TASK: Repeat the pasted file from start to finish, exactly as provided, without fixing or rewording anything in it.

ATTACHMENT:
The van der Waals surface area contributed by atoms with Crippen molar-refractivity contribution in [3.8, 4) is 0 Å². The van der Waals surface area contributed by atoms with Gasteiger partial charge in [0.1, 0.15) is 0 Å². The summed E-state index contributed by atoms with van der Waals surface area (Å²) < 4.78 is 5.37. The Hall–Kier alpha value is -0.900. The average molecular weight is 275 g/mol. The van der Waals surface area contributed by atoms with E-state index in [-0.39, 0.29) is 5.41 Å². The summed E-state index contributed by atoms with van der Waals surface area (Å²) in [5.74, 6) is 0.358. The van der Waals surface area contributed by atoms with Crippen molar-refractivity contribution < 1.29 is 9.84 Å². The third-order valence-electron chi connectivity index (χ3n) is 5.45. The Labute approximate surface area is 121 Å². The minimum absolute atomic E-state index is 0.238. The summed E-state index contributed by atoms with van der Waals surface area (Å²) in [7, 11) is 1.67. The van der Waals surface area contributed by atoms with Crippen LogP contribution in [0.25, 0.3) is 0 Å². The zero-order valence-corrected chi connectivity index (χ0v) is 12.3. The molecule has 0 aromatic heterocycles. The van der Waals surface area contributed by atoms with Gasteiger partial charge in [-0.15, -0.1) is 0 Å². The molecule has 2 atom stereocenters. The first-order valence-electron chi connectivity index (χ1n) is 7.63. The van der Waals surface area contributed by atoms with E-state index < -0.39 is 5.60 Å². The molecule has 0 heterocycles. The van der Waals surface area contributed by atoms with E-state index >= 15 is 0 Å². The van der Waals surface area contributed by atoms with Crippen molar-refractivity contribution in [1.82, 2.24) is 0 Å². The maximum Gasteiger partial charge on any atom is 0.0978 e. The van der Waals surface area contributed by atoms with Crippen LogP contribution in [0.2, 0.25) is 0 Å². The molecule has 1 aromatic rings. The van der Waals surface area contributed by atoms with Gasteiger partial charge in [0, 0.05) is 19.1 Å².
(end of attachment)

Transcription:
The van der Waals surface area contributed by atoms with Crippen molar-refractivity contribution in [3.8, 4) is 0 Å². The van der Waals surface area contributed by atoms with Gasteiger partial charge in [0.1, 0.15) is 0 Å². The summed E-state index contributed by atoms with van der Waals surface area (Å²) < 4.78 is 5.37. The Hall–Kier alpha value is -0.900. The average molecular weight is 275 g/mol. The van der Waals surface area contributed by atoms with E-state index in [-0.39, 0.29) is 5.41 Å². The summed E-state index contributed by atoms with van der Waals surface area (Å²) in [5.74, 6) is 0.358. The van der Waals surface area contributed by atoms with Crippen molar-refractivity contribution < 1.29 is 9.84 Å². The third-order valence-electron chi connectivity index (χ3n) is 5.45. The Labute approximate surface area is 121 Å². The minimum absolute atomic E-state index is 0.238. The summed E-state index contributed by atoms with van der Waals surface area (Å²) in [7, 11) is 1.67. The van der Waals surface area contributed by atoms with Crippen LogP contribution in [0.25, 0.3) is 0 Å². The zero-order valence-corrected chi connectivity index (χ0v) is 12.3. The molecule has 0 aromatic heterocycles. The van der Waals surface area contributed by atoms with Gasteiger partial charge in [-0.15, -0.1) is 0 Å². The molecule has 2 atom stereocenters. The first-order valence-electron chi connectivity index (χ1n) is 7.63. The van der Waals surface area contributed by atoms with E-state index < -0.39 is 5.60 Å². The molecule has 0 heterocycles. The van der Waals surface area contributed by atoms with E-state index >= 15 is 0 Å². The van der Waals surface area contributed by atoms with Crippen molar-refractivity contribution in [1.82, 2.24) is 0 Å². The maximum Gasteiger partial charge on any atom is 0.0978 e. The van der Waals surface area contributed by atoms with Crippen LogP contribution in [0.2, 0.25) is 0 Å². The molecule has 1 aromatic rings. The van der Waals surface area contributed by atoms with Gasteiger partial charge in [0, 0.05) is 19.1 Å².